2020 BMW 3 Series Sedan vs. 2019 Mercedes C-Class Sedan

Detailed Review, Specifications & Comparison

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Safety

The 3 Series Sedan has standard Active Head Restraints, which use a specially designed headrest to protect the driver and front passenger from whiplash. During a rear-end collision, the Active Head Restraints system moves the headrests forward to prevent neck and spine injuries. The C-Class Sedan doesn’t offer a whiplash protection system.

Both the 3 Series Sedan and the C-Class Sedan have standard driver and passenger frontal airbags, front side-impact airbags, driver knee airbags, side-impact head airbags, front seatbelt pretensioners, plastic fuel tanks, four-wheel antilock brakes, traction control, electronic stability systems to prevent skidding, crash mitigating brakes, daytime running lights, rearview cameras, available all wheel drive, blind spot warning systems, around view monitors and rear cross-path warning.

Warranty

The 3 Series Sedan’s corrosion warranty is 7 years longer than the C-Class Sedan’s (12 vs. 5 years).

BMW pays for scheduled maintenance on the 3 Series Sedan for 3 years and 36,000 miles. BMW will pay for oil changes, lubrication and any other required maintenance. Mercedes doesn’t pay scheduled maintenance for the C-Class Sedan.

Reliability

The battery on the 3 Series Sedan is in the trunk, which protects it from hot underhood temperatures that can degrade battery life. By keeping the 3 Series Sedan’s battery 20 to 30 degrees cooler, its life is increased by years. The C-Class Sedan’s battery is in the hot engine compartment.

J.D. Power and Associates’ 2019 survey of the owners of three-year-old vehicles provides the long-term dependability statistics that show that BMW vehicles are more reliable than Mercedes vehicles. J.D. Power ranks BMW 7th in reliability, above the industry average. With 12 more problems per 100 vehicles, Mercedes is ranked 13th.

From surveys of all its subscribers, Consumer Reports’ December 2018 Auto Issue reports that BMW vehicles are more reliable than Mercedes vehicles. Consumer Reports ranks BMW 9 places higher in reliability than Mercedes.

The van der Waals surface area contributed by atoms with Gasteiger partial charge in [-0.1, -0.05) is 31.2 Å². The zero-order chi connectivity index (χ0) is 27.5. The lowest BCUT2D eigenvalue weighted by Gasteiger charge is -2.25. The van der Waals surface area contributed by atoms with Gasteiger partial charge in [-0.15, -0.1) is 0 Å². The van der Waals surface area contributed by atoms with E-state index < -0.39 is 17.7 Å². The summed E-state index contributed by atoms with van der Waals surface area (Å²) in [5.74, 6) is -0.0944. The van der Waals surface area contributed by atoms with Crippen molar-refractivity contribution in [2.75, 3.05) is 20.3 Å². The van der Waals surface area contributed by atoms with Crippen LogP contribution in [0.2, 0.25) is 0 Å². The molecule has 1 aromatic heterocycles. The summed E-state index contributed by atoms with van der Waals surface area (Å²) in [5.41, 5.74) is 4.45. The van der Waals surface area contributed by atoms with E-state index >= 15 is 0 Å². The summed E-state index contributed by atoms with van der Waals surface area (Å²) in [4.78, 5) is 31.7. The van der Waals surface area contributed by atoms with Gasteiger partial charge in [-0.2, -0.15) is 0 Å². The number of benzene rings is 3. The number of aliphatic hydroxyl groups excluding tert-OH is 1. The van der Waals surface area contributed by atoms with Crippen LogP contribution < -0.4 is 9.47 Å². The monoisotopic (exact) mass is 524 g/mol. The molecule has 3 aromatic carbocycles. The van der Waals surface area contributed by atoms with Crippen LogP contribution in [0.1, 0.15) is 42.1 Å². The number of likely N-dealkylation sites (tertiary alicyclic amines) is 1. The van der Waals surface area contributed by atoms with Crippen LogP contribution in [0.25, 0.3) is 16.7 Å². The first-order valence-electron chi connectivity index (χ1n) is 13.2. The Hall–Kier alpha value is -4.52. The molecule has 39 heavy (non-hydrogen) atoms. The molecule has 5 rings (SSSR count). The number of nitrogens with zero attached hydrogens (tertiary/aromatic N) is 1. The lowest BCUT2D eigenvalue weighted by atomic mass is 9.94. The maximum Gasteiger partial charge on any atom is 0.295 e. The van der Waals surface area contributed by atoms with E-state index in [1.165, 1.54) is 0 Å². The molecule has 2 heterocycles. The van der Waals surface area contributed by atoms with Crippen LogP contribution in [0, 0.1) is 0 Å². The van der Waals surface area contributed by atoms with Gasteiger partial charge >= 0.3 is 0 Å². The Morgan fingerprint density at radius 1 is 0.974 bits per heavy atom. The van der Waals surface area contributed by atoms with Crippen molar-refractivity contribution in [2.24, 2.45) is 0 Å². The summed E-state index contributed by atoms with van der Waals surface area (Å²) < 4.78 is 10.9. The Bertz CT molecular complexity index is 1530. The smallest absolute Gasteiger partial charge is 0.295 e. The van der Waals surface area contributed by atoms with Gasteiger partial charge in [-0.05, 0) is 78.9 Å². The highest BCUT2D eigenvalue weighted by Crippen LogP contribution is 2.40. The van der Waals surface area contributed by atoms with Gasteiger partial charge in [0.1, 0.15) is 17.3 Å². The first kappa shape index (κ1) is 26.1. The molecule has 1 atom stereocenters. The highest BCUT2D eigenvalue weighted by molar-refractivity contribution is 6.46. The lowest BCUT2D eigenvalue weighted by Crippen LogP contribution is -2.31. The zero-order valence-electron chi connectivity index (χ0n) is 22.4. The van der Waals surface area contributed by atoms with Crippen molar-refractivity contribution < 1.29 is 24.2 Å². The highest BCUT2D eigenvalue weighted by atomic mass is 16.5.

Engine

The 330i’s standard 2.0 turbo 4-cyl. produces 22 lbs.-ft. more torque (295 vs. 273) than the C 300 Sedan’s standard 2.0 turbo 4-cyl.

Fuel Economy and Range

On the EPA test cycle the 3 Series Sedan gets better fuel mileage than the C-Class Sedan:

MPG

3 Series Sedan

RWD

330i 2.0 turbo 4-cyl.

26 city/36 hwy

M340i 3.0 turbo 6-cyl.

22 city/30 hwy

AWD

330i 2.0 turbo 4-cyl.

25 city/34 hwy

M340i 3.0 turbo 6-cyl.

22 city/30 hwy

C-Class Sedan

RWD

300 2.0 turbo 4-cyl.

23 city/34 hwy

AWD

300 2.0 turbo 4-cyl.

22 city/33 hwy

AMG 43 3.0 turbo V6

19 city/27 hwy

Regenerative brakes improve the 3 Series Sedan’s fuel efficiency by converting inertia back into energy instead of wasting it. The C-Class Sedan doesn’t offer a regenerative braking system.

Transmission

The 3 Series Sedan’s launch control uses engine electronics to hold engine RPM’s precisely in order to provide the most stable and rapid acceleration possible, using all of the available traction. The C-Class Sedan doesn’t offer launch control.

Tires and Wheels

The 330i’s standard tires provide better handling because they have a lower 45 series profile (height to width ratio) that provides a stiffer sidewall than the C-Class Sedan’s standard 50 series tires. The 3 Series Sedan’s optional 225/35R20 front and 255/30R20 rear tires have a lower 35 series front and 30 series rear profile than the C-Class Sedan’s optional 40 series front and 35 series rear tires.

For better ride, handling and brake cooling the 330i has standard 18-inch wheels. Smaller 17-inch wheels are standard on the C-Class Sedan. The 3 Series Sedan’s optional 20-inch wheels are larger than the 19-inch wheels optional on the C-Class Sedan.

Changing a flat tire near traffic can be dangerous and inconvenient. The run-flat tires standard on the 3 Series Sedan can be driven up to 50 miles without any air pressure, allowing you to drive to a service station for a repair. Run-flat tires aren’t available on some tire packages on the C-Class Sedan.

Suspension and Handling

For better handling and stability, the track (width between the wheels) on the 3 Series Sedan is .3 inches wider in the front and 2 inches wider in the rear than the average track on the C-Class Sedan.

Chassis

The design of the BMW 3 Series Sedan amounts to more than styling. The 3 Series Sedan has an aerodynamic coefficient of drag of .26 Cd. That is significantly lower than the C-Class Sedan (.3 to .32) and many sports cars. A more efficient exterior helps keep the interior quieter and helps the 3 Series Sedan get better fuel mileage.

Passenger Space

The 3 Series Sedan has 1.6 inches more front headroom, .3 inches more front legroom, .7 inches more front shoulder room and .5 inches more rear headroom than the C-Class Sedan.

Cargo Capacity

The 3 Series Sedan has a larger trunk than the C-Class Sedan (13 vs. 12.6 cubic feet).

A low lift-over trunk design makes loading and unloading the 3 Series Sedan easier. The 3 Series Sedan’s trunk lift-over height is 26.7 inches, while the C-Class Sedan’s liftover is 28 inches.

© 1991-2018 Advanta-STAR Automotive Research. All rights reserved.

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